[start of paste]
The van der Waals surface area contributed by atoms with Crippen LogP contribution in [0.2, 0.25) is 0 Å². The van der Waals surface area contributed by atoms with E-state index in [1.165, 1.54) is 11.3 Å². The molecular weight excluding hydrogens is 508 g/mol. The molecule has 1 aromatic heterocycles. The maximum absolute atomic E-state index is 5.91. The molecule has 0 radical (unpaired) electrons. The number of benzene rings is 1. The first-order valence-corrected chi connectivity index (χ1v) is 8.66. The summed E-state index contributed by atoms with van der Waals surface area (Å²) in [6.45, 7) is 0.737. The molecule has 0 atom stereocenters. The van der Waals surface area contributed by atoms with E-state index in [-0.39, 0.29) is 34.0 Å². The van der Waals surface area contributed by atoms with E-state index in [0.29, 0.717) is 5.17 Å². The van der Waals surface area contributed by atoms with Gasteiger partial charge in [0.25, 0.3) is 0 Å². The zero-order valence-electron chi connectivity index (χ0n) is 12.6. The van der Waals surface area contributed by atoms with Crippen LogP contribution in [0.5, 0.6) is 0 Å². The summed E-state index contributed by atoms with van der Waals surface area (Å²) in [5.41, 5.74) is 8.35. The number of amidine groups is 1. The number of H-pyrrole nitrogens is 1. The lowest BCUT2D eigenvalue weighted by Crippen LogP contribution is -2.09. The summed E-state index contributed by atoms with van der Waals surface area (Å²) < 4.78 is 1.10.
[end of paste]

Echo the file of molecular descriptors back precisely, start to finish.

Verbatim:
The van der Waals surface area contributed by atoms with Crippen LogP contribution in [0.2, 0.25) is 0 Å². The van der Waals surface area contributed by atoms with E-state index in [1.165, 1.54) is 11.3 Å². The molecular weight excluding hydrogens is 508 g/mol. The molecule has 1 aromatic heterocycles. The maximum absolute atomic E-state index is 5.91. The molecule has 0 radical (unpaired) electrons. The number of benzene rings is 1. The first-order valence-corrected chi connectivity index (χ1v) is 8.66. The summed E-state index contributed by atoms with van der Waals surface area (Å²) in [6.45, 7) is 0.737. The molecule has 0 atom stereocenters. The van der Waals surface area contributed by atoms with E-state index in [-0.39, 0.29) is 34.0 Å². The van der Waals surface area contributed by atoms with E-state index in [0.29, 0.717) is 5.17 Å². The van der Waals surface area contributed by atoms with Gasteiger partial charge in [0.25, 0.3) is 0 Å². The zero-order valence-electron chi connectivity index (χ0n) is 12.6. The van der Waals surface area contributed by atoms with Crippen LogP contribution in [0.5, 0.6) is 0 Å². The summed E-state index contributed by atoms with van der Waals surface area (Å²) in [5.41, 5.74) is 8.35. The number of amidine groups is 1. The number of H-pyrrole nitrogens is 1. The lowest BCUT2D eigenvalue weighted by Crippen LogP contribution is -2.09. The summed E-state index contributed by atoms with van der Waals surface area (Å²) < 4.78 is 1.10.